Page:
Two known addictive compounds in kratom are mitragynine and 7-hydroxymitragynine. Some medical experts are concerned about kratom’s misuse and addiction potential because these compounds activate opioid receptors in the brain—although kratom is generally considered far less addictive than opioids like heroin, fentanyl and oxycodone. However, the latest research shows that mitragynine doesn’t have misuse potential and reduces the rewarding effects of morphine while 7-hydroxymitragynine has addiction potential and has been shown to increase morphine self-administration in mice.[8]

Comparing Kratom’s Addiction Potential to Other Substances

Although kratom does appear to have some addiction potential, it is far less addictive than opioids like prescription painkillers and heroin. [10]

Research shows that mitragynine, one of the two best-studied compounds in kratom, has low abuse potential compared to opioids, stimulants and other drugs of misuse. [10]

That said, 7-hydroxymitragynine, which is in kratom, has higher misuse potential than mitragynine. It may also increase the use of other opioids.[8] 

Signs of Kratom Addiction

Kratom use disorder is characterized by compulsive use despite negative consequences. Kratom addiction is a complex and multi-faceted brain disease and medical condition.

Signs of a kratom addiction can include the following:[7]

  • Failing to reduce or quit kratom use
  • Using higher or more frequent doses than intended
  • Experience strong cravings
  • Using kratom in hazardous situations
  • Using kratom results in inability to fulfill obligations at home, school or work
  • Using kratom despite psychological or physical health issues caused or worsened by use
  • Using kratom despite interpersonal or social problems caused or worsened by use
  • Neglecting previously enjoyed hobbies in favor of kratom use
  • Spending an excessive amount of time obtaining and using kratom
  • Needing higher doses to feel the desired effects (tolerance)
  • Experiencing kratom withdrawal symptoms when you abruptly stop using (dependence)

Some people with kratom addiction are adept at hiding their symptoms, making spotting the problem more difficult. But as the addiction grows stronger, the symptoms become tougher to hide.

Kratom Addiction Treatment

There are no approved therapy options for people with kratom addiction.[1] While doctors understand how to treat substance use disorders related to opioids like heroin, kratom remains a gray area.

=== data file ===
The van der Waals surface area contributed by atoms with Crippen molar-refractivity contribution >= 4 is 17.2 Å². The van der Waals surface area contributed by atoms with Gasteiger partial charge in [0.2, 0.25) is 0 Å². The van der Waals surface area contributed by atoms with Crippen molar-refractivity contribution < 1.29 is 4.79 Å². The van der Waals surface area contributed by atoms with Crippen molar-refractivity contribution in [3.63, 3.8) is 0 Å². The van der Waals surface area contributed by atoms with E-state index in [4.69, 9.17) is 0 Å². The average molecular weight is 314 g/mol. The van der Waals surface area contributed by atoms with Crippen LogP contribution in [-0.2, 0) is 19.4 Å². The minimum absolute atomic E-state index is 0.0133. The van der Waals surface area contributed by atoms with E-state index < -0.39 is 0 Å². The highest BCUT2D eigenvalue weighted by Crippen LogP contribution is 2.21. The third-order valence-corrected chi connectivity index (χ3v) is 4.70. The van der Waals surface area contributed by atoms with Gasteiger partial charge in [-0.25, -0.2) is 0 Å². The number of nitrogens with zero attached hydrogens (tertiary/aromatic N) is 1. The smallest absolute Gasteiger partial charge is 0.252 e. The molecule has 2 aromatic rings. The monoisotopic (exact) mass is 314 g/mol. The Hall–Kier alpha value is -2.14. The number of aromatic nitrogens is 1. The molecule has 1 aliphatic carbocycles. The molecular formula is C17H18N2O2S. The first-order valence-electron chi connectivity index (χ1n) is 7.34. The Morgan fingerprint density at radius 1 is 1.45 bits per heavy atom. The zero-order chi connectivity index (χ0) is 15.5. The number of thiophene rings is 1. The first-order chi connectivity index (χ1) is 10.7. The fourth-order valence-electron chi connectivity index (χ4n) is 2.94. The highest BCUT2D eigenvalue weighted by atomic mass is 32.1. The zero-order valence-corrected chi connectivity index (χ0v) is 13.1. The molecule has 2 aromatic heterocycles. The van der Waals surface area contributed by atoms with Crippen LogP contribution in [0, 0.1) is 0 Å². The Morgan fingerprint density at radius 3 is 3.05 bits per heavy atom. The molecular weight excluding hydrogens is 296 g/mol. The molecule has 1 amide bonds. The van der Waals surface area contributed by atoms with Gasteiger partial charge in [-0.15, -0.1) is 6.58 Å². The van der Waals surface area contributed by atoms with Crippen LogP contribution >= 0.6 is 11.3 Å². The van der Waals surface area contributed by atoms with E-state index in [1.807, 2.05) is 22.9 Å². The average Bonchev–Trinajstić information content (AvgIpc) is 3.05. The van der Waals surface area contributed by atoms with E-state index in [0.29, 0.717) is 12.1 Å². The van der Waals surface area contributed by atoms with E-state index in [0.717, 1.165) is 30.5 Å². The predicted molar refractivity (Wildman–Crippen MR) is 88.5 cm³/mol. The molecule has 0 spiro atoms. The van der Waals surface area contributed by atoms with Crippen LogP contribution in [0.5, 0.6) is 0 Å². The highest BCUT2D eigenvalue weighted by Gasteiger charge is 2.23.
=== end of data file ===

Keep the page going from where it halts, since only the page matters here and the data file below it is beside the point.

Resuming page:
Experts recommend Medication for Addiction Treatment for people with kratom misuse issues.[6] Medications like Suboxone combined with therapy can help people stop misusing drugs and maintain a sober life. 

Reviewed By Peter Manza, PhD

Peter Manza, PhD received his BA in Psychology and Biology from the University of Rochester and his PhD in Integrative Neuroscience at Stony Brook University. He is currently working as a research scientist in Washington, DC. His research focuses on the role ... Read More

  1. Kratom. National Institute on Drug Abuse. March 2022. Accessed March 2023. 
  2. HHS Recommended That the DEA Make Kratom a Schedule I Drug, Like LSD or Heroin. Stat. November 2018. Accessed March 2023. 
  3. Patterns of kratom use and health impact in the US—results from an online survey. Drug and Alcohol Dependence. July 2017. Accessed March 2023. 
  4. Kratom. U.S. Department of Justice. April 2020. Accessed March 2023. 
  5. Kratom Addiction Potential and Legal Status. Neuropathology of Drug Addictions and Substance Misuse. 2016. Accessed March 2023. 
  6. Best Practices in Managing Patients with Kratom Addiction. Providers Clinical Support System. October 2020. Accessed March 2023.
  7. American Psychiatric Association. (2013). Diagnostic and statistical manual of mental disorders (5th ed.).
  8. Abuse liability and therapeutic potential of the Mitragyna speciosa (kratom) alkaloids mitragynine and 7-hydroxymitragynine. Addiction Biology. 2019. Accessed January 2024.
  9. Kratom Regulation: Federal Status and State Approaches. Congressional Research Service. November 2023. Accessed January 2024.
  10. Kratom Abuse Potential 2021: An Updated Eight Factor Analysis. Front Pharmacol. 2022. Accessed January 2024.